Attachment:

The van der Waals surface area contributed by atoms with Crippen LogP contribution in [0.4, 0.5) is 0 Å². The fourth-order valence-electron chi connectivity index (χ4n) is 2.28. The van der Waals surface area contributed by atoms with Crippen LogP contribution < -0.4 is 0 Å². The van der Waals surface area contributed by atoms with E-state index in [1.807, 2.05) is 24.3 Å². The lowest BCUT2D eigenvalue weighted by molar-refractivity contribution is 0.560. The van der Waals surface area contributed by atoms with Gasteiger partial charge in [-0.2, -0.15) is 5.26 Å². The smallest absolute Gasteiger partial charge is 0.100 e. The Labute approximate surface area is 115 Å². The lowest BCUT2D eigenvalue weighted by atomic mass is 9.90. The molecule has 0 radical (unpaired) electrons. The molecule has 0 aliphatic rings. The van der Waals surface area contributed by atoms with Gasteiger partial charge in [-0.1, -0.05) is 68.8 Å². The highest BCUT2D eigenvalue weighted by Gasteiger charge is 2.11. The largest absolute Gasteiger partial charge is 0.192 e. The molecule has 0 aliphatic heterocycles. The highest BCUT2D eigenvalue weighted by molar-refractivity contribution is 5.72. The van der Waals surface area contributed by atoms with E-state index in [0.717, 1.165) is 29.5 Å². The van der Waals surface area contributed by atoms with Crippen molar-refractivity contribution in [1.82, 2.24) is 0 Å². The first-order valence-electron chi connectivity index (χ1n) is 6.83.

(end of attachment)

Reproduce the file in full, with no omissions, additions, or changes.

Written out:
The van der Waals surface area contributed by atoms with Crippen LogP contribution in [0.4, 0.5) is 0 Å². The fourth-order valence-electron chi connectivity index (χ4n) is 2.28. The van der Waals surface area contributed by atoms with Crippen LogP contribution < -0.4 is 0 Å². The van der Waals surface area contributed by atoms with E-state index in [1.807, 2.05) is 24.3 Å². The lowest BCUT2D eigenvalue weighted by molar-refractivity contribution is 0.560. The van der Waals surface area contributed by atoms with Gasteiger partial charge in [-0.2, -0.15) is 5.26 Å². The smallest absolute Gasteiger partial charge is 0.100 e. The Labute approximate surface area is 115 Å². The lowest BCUT2D eigenvalue weighted by atomic mass is 9.90. The molecule has 0 radical (unpaired) electrons. The molecule has 0 aliphatic rings. The van der Waals surface area contributed by atoms with Gasteiger partial charge in [-0.1, -0.05) is 68.8 Å². The highest BCUT2D eigenvalue weighted by Gasteiger charge is 2.11. The largest absolute Gasteiger partial charge is 0.192 e. The molecule has 0 aliphatic heterocycles. The highest BCUT2D eigenvalue weighted by molar-refractivity contribution is 5.72. The van der Waals surface area contributed by atoms with E-state index in [0.717, 1.165) is 29.5 Å². The van der Waals surface area contributed by atoms with Crippen molar-refractivity contribution in [1.82, 2.24) is 0 Å². The first-order valence-electron chi connectivity index (χ1n) is 6.83.